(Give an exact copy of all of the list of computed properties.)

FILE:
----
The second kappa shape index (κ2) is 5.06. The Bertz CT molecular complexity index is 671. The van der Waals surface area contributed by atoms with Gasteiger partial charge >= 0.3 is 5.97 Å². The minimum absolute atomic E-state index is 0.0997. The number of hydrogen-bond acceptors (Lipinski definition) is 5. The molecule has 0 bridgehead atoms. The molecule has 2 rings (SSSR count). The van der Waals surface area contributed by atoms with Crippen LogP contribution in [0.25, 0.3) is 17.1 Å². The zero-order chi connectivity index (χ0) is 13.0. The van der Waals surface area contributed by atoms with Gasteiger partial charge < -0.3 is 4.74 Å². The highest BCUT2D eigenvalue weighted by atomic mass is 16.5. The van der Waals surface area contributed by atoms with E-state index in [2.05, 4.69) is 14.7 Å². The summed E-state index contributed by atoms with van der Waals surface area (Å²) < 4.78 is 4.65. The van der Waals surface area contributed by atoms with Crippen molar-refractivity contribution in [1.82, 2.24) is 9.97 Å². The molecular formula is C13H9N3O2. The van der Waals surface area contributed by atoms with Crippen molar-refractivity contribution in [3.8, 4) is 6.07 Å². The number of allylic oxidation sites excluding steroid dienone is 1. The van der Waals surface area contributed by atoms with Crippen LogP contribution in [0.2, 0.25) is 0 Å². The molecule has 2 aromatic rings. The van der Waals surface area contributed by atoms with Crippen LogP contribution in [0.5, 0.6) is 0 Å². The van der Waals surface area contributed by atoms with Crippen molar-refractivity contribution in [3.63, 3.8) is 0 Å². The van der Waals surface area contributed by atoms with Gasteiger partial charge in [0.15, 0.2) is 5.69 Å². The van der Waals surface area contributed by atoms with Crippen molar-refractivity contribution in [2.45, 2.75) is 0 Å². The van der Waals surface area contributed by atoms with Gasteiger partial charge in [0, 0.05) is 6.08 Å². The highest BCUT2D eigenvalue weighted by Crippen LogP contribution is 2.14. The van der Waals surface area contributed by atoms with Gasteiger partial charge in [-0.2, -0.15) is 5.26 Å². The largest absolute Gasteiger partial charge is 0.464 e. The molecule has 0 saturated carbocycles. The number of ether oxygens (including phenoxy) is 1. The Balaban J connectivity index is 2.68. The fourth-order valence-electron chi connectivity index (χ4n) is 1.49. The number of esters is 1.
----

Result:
The second kappa shape index (κ2) is 5.06. The Bertz CT molecular complexity index is 671. The van der Waals surface area contributed by atoms with Gasteiger partial charge >= 0.3 is 5.97 Å². The minimum absolute atomic E-state index is 0.0997. The number of hydrogen-bond acceptors (Lipinski definition) is 5. The molecule has 0 bridgehead atoms. The molecule has 2 rings (SSSR count). The van der Waals surface area contributed by atoms with Crippen LogP contribution in [0.25, 0.3) is 17.1 Å². The zero-order chi connectivity index (χ0) is 13.0. The van der Waals surface area contributed by atoms with Gasteiger partial charge < -0.3 is 4.74 Å². The highest BCUT2D eigenvalue weighted by atomic mass is 16.5. The van der Waals surface area contributed by atoms with E-state index in [2.05, 4.69) is 14.7 Å². The summed E-state index contributed by atoms with van der Waals surface area (Å²) < 4.78 is 4.65. The van der Waals surface area contributed by atoms with Crippen molar-refractivity contribution in [1.82, 2.24) is 9.97 Å². The molecular formula is C13H9N3O2. The van der Waals surface area contributed by atoms with Crippen molar-refractivity contribution in [3.8, 4) is 6.07 Å². The number of allylic oxidation sites excluding steroid dienone is 1. The van der Waals surface area contributed by atoms with Crippen LogP contribution in [0.2, 0.25) is 0 Å². The molecule has 2 aromatic rings. The van der Waals surface area contributed by atoms with Crippen LogP contribution in [0.5, 0.6) is 0 Å². The van der Waals surface area contributed by atoms with Crippen molar-refractivity contribution in [3.63, 3.8) is 0 Å². The van der Waals surface area contributed by atoms with Gasteiger partial charge in [0.15, 0.2) is 5.69 Å². The van der Waals surface area contributed by atoms with Crippen molar-refractivity contribution in [2.45, 2.75) is 0 Å². The van der Waals surface area contributed by atoms with Gasteiger partial charge in [0, 0.05) is 6.08 Å². The highest BCUT2D eigenvalue weighted by Crippen LogP contribution is 2.14. The van der Waals surface area contributed by atoms with Gasteiger partial charge in [-0.2, -0.15) is 5.26 Å². The largest absolute Gasteiger partial charge is 0.464 e. The molecule has 0 saturated carbocycles. The number of ether oxygens (including phenoxy) is 1. The Balaban J connectivity index is 2.68. The fourth-order valence-electron chi connectivity index (χ4n) is 1.49. The number of esters is 1.